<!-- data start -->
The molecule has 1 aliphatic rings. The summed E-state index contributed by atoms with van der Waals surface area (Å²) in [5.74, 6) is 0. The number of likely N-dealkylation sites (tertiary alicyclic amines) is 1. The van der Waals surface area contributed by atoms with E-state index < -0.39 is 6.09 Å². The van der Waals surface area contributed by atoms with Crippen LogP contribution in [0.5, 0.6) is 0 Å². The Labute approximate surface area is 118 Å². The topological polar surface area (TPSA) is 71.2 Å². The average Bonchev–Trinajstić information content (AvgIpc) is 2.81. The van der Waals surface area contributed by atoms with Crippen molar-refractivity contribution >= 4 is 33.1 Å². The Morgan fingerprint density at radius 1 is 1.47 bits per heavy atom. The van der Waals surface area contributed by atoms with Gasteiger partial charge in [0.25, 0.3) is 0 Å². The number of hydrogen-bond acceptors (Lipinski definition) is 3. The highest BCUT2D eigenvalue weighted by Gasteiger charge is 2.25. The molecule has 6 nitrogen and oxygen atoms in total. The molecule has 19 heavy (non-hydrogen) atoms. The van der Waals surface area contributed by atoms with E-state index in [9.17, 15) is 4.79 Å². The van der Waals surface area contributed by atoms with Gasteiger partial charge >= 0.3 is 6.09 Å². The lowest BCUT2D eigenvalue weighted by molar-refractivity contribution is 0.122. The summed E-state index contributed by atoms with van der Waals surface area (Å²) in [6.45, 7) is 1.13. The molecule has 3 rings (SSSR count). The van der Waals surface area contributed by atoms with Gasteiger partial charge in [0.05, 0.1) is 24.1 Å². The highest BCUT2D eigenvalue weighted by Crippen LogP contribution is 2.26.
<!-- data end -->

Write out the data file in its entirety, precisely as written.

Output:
The molecule has 1 aliphatic rings. The summed E-state index contributed by atoms with van der Waals surface area (Å²) in [5.74, 6) is 0. The number of likely N-dealkylation sites (tertiary alicyclic amines) is 1. The van der Waals surface area contributed by atoms with E-state index < -0.39 is 6.09 Å². The van der Waals surface area contributed by atoms with Crippen LogP contribution in [0.5, 0.6) is 0 Å². The Labute approximate surface area is 118 Å². The topological polar surface area (TPSA) is 71.2 Å². The average Bonchev–Trinajstić information content (AvgIpc) is 2.81. The van der Waals surface area contributed by atoms with Crippen molar-refractivity contribution >= 4 is 33.1 Å². The Morgan fingerprint density at radius 1 is 1.47 bits per heavy atom. The van der Waals surface area contributed by atoms with Gasteiger partial charge in [0.25, 0.3) is 0 Å². The number of hydrogen-bond acceptors (Lipinski definition) is 3. The highest BCUT2D eigenvalue weighted by Gasteiger charge is 2.25. The molecule has 6 nitrogen and oxygen atoms in total. The molecule has 19 heavy (non-hydrogen) atoms. The van der Waals surface area contributed by atoms with E-state index in [9.17, 15) is 4.79 Å². The van der Waals surface area contributed by atoms with Gasteiger partial charge >= 0.3 is 6.09 Å². The lowest BCUT2D eigenvalue weighted by molar-refractivity contribution is 0.122. The summed E-state index contributed by atoms with van der Waals surface area (Å²) in [6.45, 7) is 1.13. The molecule has 3 rings (SSSR count). The van der Waals surface area contributed by atoms with Gasteiger partial charge in [0.05, 0.1) is 24.1 Å². The highest BCUT2D eigenvalue weighted by Crippen LogP contribution is 2.26.